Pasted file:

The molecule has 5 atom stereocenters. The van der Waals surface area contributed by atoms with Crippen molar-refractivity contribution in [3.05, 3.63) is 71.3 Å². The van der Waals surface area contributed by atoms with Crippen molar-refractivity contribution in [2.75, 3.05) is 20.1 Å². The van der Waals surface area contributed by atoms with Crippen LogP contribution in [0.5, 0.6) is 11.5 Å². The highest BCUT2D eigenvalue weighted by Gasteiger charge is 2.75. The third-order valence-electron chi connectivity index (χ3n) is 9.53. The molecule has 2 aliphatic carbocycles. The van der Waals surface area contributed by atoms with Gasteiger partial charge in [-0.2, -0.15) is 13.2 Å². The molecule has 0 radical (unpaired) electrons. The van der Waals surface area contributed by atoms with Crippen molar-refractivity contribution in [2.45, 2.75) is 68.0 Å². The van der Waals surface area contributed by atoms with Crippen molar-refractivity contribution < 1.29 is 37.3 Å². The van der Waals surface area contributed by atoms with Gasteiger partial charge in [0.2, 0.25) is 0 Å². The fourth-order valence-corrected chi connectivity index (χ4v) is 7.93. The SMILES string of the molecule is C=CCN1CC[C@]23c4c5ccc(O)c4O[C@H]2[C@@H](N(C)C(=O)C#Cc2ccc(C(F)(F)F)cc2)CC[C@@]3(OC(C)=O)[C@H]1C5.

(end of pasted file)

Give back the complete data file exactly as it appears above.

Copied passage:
The molecule has 5 atom stereocenters. The van der Waals surface area contributed by atoms with Crippen molar-refractivity contribution in [3.05, 3.63) is 71.3 Å². The van der Waals surface area contributed by atoms with Crippen molar-refractivity contribution in [2.75, 3.05) is 20.1 Å². The van der Waals surface area contributed by atoms with Crippen LogP contribution in [0.5, 0.6) is 11.5 Å². The highest BCUT2D eigenvalue weighted by Gasteiger charge is 2.75. The third-order valence-electron chi connectivity index (χ3n) is 9.53. The molecule has 2 aliphatic carbocycles. The van der Waals surface area contributed by atoms with Gasteiger partial charge in [-0.2, -0.15) is 13.2 Å². The molecule has 0 radical (unpaired) electrons. The van der Waals surface area contributed by atoms with Crippen molar-refractivity contribution in [2.45, 2.75) is 68.0 Å². The van der Waals surface area contributed by atoms with Crippen molar-refractivity contribution < 1.29 is 37.3 Å². The van der Waals surface area contributed by atoms with Gasteiger partial charge in [0.2, 0.25) is 0 Å². The fourth-order valence-corrected chi connectivity index (χ4v) is 7.93. The SMILES string of the molecule is C=CCN1CC[C@]23c4c5ccc(O)c4O[C@H]2[C@@H](N(C)C(=O)C#Cc2ccc(C(F)(F)F)cc2)CC[C@@]3(OC(C)=O)[C@H]1C5.